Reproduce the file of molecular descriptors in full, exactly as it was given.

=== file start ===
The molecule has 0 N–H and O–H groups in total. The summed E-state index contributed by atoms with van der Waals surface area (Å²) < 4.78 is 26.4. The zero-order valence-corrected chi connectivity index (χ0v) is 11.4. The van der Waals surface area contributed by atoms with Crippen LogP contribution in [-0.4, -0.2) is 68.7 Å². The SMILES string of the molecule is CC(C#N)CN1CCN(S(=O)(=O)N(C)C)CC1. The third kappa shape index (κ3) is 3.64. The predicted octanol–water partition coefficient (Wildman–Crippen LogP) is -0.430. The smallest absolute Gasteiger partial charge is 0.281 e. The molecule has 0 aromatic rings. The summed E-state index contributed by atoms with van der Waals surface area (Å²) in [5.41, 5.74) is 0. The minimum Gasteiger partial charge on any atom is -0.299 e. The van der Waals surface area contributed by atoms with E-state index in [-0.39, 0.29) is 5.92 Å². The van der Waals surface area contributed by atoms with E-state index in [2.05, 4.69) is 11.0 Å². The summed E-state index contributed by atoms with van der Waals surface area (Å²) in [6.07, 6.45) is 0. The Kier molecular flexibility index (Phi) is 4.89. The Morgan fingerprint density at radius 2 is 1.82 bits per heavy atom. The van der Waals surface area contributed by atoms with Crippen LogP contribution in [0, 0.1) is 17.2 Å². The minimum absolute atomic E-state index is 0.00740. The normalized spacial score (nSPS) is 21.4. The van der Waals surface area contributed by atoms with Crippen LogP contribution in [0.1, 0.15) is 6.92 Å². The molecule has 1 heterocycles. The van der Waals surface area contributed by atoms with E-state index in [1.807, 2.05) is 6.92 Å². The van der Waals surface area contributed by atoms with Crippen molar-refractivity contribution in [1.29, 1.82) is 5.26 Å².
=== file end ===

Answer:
The molecule has 0 N–H and O–H groups in total. The summed E-state index contributed by atoms with van der Waals surface area (Å²) < 4.78 is 26.4. The zero-order valence-corrected chi connectivity index (χ0v) is 11.4. The van der Waals surface area contributed by atoms with Crippen LogP contribution in [-0.4, -0.2) is 68.7 Å². The SMILES string of the molecule is CC(C#N)CN1CCN(S(=O)(=O)N(C)C)CC1. The third kappa shape index (κ3) is 3.64. The predicted octanol–water partition coefficient (Wildman–Crippen LogP) is -0.430. The smallest absolute Gasteiger partial charge is 0.281 e. The molecule has 0 aromatic rings. The summed E-state index contributed by atoms with van der Waals surface area (Å²) in [5.41, 5.74) is 0. The minimum Gasteiger partial charge on any atom is -0.299 e. The van der Waals surface area contributed by atoms with E-state index in [-0.39, 0.29) is 5.92 Å². The van der Waals surface area contributed by atoms with E-state index in [2.05, 4.69) is 11.0 Å². The summed E-state index contributed by atoms with van der Waals surface area (Å²) in [6.07, 6.45) is 0. The Kier molecular flexibility index (Phi) is 4.89. The Morgan fingerprint density at radius 2 is 1.82 bits per heavy atom. The van der Waals surface area contributed by atoms with Crippen LogP contribution in [0, 0.1) is 17.2 Å². The minimum absolute atomic E-state index is 0.00740. The normalized spacial score (nSPS) is 21.4. The van der Waals surface area contributed by atoms with Crippen LogP contribution in [0.1, 0.15) is 6.92 Å². The molecule has 1 heterocycles. The van der Waals surface area contributed by atoms with E-state index in [1.807, 2.05) is 6.92 Å². The van der Waals surface area contributed by atoms with Crippen molar-refractivity contribution in [1.29, 1.82) is 5.26 Å².